Reviews: Tony Christie – Vicar Street, Dublin
He croons more credibly than most, his phrasing is impeccable and his occasional dance routines impinge minimally on his big band sound. Tony Christie is engaged in the kind of reincarnation that invigorated the flagging careers of everyone from Joe Dolan to Rod Stewart and Tom Jones.
With his latest CD, Made In Sheffield, he’s tossed all his (musical) cards in the air, and they’ve landed in a surprisingly orderly pattern. Only instead of throwing up a revisionist Is This the Way to Amarillo, they’ve conjured a bizarre assembly of songs from Jarvis Cocker, Arctic Monkeys, Human League and (producer) Richard Hawley.
Christie’s voice is well-equipped to transform these disparate songs into velveteen ballads. It’s a crisp, clear instrument which he plays with some authority, even if at times it lacks the emotional investment required to do justice to these tales of heartbreak and lifelong romance.
With the backing of Hawley’s band, a quartet in thrall to Christie’s old-school, big-band sound, he revelled in a wash of synths and a Parisian-flavoured piano accordion for the opener, How Can I Entertain. It was a nervy start, a curtain-raiser for his tour, but as he eased his way through Jarvis Cocker’s Born to Cry and his own ode to marital bliss, All I Ever Care About is You, Christie revealed a hand with more than its share of aces. Later, his reworked Louise, from Human League, was a reminder of just how scintillating a new interpretation can be, especially when the interpreter has the phrasing to match the song’s lyrical breadth.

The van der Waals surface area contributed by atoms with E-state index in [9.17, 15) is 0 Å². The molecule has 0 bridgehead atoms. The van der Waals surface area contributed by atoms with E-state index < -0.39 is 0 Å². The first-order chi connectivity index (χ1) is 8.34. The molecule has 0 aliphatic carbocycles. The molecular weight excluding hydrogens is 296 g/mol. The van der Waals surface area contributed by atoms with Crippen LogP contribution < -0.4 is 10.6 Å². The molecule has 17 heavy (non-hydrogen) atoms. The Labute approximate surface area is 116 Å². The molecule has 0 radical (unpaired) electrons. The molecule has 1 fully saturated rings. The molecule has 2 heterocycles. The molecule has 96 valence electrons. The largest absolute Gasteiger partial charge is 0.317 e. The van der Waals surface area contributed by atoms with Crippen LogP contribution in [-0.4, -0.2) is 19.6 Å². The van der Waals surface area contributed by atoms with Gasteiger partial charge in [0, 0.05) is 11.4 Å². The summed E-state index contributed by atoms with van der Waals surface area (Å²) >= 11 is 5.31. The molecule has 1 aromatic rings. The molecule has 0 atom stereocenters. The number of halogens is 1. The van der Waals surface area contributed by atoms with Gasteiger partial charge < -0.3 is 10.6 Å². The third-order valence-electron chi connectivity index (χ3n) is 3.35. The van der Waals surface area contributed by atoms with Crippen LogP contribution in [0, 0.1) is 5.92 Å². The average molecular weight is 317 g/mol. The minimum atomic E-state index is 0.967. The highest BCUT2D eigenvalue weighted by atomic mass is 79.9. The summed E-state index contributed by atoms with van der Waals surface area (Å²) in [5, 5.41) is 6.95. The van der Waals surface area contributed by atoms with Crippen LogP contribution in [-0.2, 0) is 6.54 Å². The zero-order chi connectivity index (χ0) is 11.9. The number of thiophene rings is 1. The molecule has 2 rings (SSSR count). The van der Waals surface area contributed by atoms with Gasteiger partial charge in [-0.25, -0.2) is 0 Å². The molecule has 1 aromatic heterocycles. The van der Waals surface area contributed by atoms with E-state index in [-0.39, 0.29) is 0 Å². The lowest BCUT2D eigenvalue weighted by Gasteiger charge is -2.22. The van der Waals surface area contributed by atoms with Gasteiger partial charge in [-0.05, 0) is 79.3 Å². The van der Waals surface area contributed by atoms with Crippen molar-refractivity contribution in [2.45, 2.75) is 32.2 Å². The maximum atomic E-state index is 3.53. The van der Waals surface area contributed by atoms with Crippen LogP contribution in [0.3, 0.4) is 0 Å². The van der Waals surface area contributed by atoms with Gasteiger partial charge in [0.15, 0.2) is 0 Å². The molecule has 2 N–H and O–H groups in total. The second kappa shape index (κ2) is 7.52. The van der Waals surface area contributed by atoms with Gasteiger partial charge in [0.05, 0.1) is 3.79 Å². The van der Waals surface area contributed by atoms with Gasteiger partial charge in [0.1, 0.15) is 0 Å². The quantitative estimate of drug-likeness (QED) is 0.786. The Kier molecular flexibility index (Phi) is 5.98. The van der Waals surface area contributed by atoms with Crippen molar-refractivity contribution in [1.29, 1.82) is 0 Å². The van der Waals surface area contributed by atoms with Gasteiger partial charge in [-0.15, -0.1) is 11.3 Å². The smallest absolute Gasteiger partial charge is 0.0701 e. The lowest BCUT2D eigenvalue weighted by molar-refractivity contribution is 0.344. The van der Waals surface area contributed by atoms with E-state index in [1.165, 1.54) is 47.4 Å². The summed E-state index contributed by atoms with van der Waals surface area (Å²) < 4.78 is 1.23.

Despite the raft of new material though, Christie’s refusal to pander to the incessant calls for his older songs until much later in his set (when he delivered a pristine I Did What I Did for Maria) alienated his partying punters so badly that they refused him an encore. SIOBHÁN LONG